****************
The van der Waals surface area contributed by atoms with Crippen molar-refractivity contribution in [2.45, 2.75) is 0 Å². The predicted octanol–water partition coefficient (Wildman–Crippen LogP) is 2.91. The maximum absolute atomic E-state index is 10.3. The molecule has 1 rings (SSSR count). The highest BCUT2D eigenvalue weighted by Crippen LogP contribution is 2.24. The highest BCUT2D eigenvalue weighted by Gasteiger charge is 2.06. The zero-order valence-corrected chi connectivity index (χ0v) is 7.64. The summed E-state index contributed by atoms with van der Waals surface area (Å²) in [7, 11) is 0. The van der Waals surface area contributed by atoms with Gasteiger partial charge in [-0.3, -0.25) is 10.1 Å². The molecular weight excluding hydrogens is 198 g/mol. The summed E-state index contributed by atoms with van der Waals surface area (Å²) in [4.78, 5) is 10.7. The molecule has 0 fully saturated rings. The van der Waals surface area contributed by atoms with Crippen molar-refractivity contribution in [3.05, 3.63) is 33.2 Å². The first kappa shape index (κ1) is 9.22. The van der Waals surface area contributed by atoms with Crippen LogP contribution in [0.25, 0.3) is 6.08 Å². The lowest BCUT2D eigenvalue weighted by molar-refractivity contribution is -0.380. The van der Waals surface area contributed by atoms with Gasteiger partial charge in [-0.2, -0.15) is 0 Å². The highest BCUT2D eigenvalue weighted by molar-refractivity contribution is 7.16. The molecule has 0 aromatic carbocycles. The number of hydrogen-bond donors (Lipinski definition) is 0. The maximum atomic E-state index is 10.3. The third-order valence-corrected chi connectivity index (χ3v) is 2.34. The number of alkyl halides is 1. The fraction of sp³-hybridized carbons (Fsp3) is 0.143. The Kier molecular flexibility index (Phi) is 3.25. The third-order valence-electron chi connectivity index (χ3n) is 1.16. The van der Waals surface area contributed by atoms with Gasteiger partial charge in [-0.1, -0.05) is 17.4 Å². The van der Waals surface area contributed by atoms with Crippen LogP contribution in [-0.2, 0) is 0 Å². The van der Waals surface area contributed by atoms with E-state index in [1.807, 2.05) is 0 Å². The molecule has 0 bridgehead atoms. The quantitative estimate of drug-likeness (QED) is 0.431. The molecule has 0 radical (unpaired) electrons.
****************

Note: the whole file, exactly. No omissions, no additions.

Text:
The van der Waals surface area contributed by atoms with Crippen molar-refractivity contribution in [2.45, 2.75) is 0 Å². The predicted octanol–water partition coefficient (Wildman–Crippen LogP) is 2.91. The maximum absolute atomic E-state index is 10.3. The molecule has 1 rings (SSSR count). The highest BCUT2D eigenvalue weighted by Crippen LogP contribution is 2.24. The highest BCUT2D eigenvalue weighted by Gasteiger charge is 2.06. The zero-order valence-corrected chi connectivity index (χ0v) is 7.64. The summed E-state index contributed by atoms with van der Waals surface area (Å²) in [7, 11) is 0. The van der Waals surface area contributed by atoms with Gasteiger partial charge in [-0.3, -0.25) is 10.1 Å². The molecular weight excluding hydrogens is 198 g/mol. The summed E-state index contributed by atoms with van der Waals surface area (Å²) in [4.78, 5) is 10.7. The molecule has 0 fully saturated rings. The van der Waals surface area contributed by atoms with Crippen molar-refractivity contribution in [3.05, 3.63) is 33.2 Å². The first kappa shape index (κ1) is 9.22. The van der Waals surface area contributed by atoms with Crippen LogP contribution in [0.25, 0.3) is 6.08 Å². The lowest BCUT2D eigenvalue weighted by molar-refractivity contribution is -0.380. The van der Waals surface area contributed by atoms with Gasteiger partial charge in [-0.2, -0.15) is 0 Å². The highest BCUT2D eigenvalue weighted by molar-refractivity contribution is 7.16. The molecule has 0 aromatic carbocycles. The number of hydrogen-bond donors (Lipinski definition) is 0. The maximum atomic E-state index is 10.3. The third-order valence-corrected chi connectivity index (χ3v) is 2.34. The number of alkyl halides is 1. The fraction of sp³-hybridized carbons (Fsp3) is 0.143. The Kier molecular flexibility index (Phi) is 3.25. The third-order valence-electron chi connectivity index (χ3n) is 1.16. The van der Waals surface area contributed by atoms with Gasteiger partial charge in [-0.1, -0.05) is 17.4 Å². The van der Waals surface area contributed by atoms with Crippen LogP contribution in [-0.2, 0) is 0 Å². The van der Waals surface area contributed by atoms with E-state index in [1.807, 2.05) is 0 Å². The molecule has 0 bridgehead atoms. The quantitative estimate of drug-likeness (QED) is 0.431. The molecule has 0 radical (unpaired) electrons.